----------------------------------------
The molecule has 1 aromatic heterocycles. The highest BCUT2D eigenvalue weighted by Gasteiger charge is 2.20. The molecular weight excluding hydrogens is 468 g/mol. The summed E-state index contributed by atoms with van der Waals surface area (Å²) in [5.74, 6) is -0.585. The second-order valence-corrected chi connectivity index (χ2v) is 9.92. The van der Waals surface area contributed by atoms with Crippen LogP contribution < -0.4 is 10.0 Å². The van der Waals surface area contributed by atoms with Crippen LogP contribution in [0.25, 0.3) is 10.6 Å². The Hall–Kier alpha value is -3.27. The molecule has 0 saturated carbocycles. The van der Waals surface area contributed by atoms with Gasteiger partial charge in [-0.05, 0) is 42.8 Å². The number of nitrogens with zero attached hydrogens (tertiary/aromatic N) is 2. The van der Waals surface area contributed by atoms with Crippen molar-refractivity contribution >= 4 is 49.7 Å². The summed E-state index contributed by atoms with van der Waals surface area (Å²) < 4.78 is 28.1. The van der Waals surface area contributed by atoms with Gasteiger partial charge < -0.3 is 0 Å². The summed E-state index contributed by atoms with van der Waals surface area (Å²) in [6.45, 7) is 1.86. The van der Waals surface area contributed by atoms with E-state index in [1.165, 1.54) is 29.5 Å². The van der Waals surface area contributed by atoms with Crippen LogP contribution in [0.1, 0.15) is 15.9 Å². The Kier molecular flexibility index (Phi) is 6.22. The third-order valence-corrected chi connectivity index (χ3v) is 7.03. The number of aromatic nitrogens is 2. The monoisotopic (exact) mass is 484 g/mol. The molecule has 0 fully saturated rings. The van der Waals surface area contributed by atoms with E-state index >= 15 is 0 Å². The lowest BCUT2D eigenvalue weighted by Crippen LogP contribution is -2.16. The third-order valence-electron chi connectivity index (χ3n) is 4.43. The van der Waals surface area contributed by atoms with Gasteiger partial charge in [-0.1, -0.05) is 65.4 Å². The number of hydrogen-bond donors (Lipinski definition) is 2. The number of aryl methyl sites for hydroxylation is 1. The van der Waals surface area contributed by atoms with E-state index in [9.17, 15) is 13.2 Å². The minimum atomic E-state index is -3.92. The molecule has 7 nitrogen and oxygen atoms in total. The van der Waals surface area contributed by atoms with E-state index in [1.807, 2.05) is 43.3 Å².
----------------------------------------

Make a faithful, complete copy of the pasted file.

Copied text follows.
The molecule has 1 aromatic heterocycles. The highest BCUT2D eigenvalue weighted by Gasteiger charge is 2.20. The molecular weight excluding hydrogens is 468 g/mol. The summed E-state index contributed by atoms with van der Waals surface area (Å²) in [5.74, 6) is -0.585. The second-order valence-corrected chi connectivity index (χ2v) is 9.92. The van der Waals surface area contributed by atoms with Crippen LogP contribution < -0.4 is 10.0 Å². The van der Waals surface area contributed by atoms with Crippen LogP contribution in [0.25, 0.3) is 10.6 Å². The Hall–Kier alpha value is -3.27. The molecule has 0 saturated carbocycles. The van der Waals surface area contributed by atoms with Gasteiger partial charge in [-0.05, 0) is 42.8 Å². The number of nitrogens with zero attached hydrogens (tertiary/aromatic N) is 2. The van der Waals surface area contributed by atoms with Crippen molar-refractivity contribution >= 4 is 49.7 Å². The summed E-state index contributed by atoms with van der Waals surface area (Å²) < 4.78 is 28.1. The van der Waals surface area contributed by atoms with Gasteiger partial charge < -0.3 is 0 Å². The summed E-state index contributed by atoms with van der Waals surface area (Å²) in [6.45, 7) is 1.86. The van der Waals surface area contributed by atoms with E-state index in [1.165, 1.54) is 29.5 Å². The van der Waals surface area contributed by atoms with Crippen LogP contribution in [0.1, 0.15) is 15.9 Å². The Kier molecular flexibility index (Phi) is 6.22. The third-order valence-corrected chi connectivity index (χ3v) is 7.03. The number of aromatic nitrogens is 2. The monoisotopic (exact) mass is 484 g/mol. The molecule has 0 fully saturated rings. The van der Waals surface area contributed by atoms with E-state index >= 15 is 0 Å². The lowest BCUT2D eigenvalue weighted by Crippen LogP contribution is -2.16. The third-order valence-electron chi connectivity index (χ3n) is 4.43. The van der Waals surface area contributed by atoms with Gasteiger partial charge in [-0.1, -0.05) is 65.4 Å². The number of hydrogen-bond donors (Lipinski definition) is 2. The number of aryl methyl sites for hydroxylation is 1. The van der Waals surface area contributed by atoms with E-state index in [9.17, 15) is 13.2 Å². The minimum atomic E-state index is -3.92. The molecule has 7 nitrogen and oxygen atoms in total. The van der Waals surface area contributed by atoms with E-state index in [1.807, 2.05) is 43.3 Å².